Write a new post in response to today’s one-word prompt.
I’m not much of a baseball fan. It just takes too long between pitches that give you a few seconds of excitement. I’m bored spitless by the time we get to the second half of the first inning. However, I have to acknowledge the popularity of the sport, and I do admire the athleticism of the players. Of far more interest to me, though, are the words and phrases that have come to us from the game.
A broad area of approximation or similarity, a range within which comparison is possible. A“sphere of activity or influence,” “in the (right) ballpark”, a “ballpark figure” or “ballpark estimate”, one that is reasonably accurate.Getting a ballpark figure of what you want to spend.
2) Big league (or bush league): Big league is the highest level, and was first used in 1899.The first non-baseball usage appeared in 1947. The “bush league” is amateur, unsophisticated, unprofessional.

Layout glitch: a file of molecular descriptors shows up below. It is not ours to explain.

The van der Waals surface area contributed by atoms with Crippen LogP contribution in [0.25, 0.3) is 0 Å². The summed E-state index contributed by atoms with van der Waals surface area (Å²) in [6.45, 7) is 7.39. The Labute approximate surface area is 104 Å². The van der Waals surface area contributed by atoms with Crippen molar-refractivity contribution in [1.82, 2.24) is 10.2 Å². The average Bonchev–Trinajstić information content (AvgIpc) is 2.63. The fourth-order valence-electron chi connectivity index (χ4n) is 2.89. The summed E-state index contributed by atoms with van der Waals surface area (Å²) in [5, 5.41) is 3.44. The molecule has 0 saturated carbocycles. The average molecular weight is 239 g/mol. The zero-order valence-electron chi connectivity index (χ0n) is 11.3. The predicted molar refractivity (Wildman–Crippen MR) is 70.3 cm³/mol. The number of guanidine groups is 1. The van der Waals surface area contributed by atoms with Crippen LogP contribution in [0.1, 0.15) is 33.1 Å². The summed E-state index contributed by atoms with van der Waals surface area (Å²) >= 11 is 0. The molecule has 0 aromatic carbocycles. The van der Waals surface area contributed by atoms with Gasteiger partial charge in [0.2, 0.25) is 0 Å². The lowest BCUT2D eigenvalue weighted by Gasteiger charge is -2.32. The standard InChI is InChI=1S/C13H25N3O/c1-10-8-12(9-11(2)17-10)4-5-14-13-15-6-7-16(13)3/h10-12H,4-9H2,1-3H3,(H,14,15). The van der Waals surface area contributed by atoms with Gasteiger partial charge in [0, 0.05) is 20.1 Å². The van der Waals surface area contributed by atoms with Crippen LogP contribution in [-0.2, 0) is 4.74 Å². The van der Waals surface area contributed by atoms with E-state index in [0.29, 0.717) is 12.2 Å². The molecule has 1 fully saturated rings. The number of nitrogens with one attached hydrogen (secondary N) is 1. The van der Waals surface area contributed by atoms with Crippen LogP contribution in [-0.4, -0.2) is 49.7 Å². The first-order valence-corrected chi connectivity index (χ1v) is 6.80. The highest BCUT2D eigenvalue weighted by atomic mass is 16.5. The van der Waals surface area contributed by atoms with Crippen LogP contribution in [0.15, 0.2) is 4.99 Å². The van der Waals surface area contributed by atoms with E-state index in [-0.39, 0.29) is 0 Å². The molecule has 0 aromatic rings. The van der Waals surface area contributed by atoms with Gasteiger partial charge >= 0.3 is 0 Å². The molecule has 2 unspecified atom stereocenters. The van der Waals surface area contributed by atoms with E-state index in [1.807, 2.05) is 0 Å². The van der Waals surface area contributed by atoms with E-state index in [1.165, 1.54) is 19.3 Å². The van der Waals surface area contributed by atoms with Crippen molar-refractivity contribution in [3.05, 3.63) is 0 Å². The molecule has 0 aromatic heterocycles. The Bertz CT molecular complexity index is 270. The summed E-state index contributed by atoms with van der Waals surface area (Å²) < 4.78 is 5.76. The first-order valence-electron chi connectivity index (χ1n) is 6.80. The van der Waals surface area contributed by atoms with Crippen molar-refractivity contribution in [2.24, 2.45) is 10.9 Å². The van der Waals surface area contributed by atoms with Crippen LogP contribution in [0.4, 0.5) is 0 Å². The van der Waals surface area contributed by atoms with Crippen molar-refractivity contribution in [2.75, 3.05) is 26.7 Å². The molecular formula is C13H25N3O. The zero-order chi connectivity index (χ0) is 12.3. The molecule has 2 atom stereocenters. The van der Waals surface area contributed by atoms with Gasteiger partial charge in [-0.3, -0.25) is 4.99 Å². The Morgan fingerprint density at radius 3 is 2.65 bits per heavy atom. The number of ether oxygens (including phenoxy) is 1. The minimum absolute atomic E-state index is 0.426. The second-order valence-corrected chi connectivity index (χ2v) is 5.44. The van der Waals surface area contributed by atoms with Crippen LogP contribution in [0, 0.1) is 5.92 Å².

There are so many other terms that it would take far too long to define them all, but most of you will have a pretty good idea of their meaning:
Cover one’s bases, throw a curve ball, grandstanding, playing hardball, heavy hitter, hit it out of the park, it came out of left field, rain check, right off the bat, screwball, step up to the plate, strike, touch base, a whole new ball game. There are lots more.
It’s amazing, really, how words that are first associated with something specific, like a sport or, more recently, the computer world, become widely used terms in our language that almost everyone understands.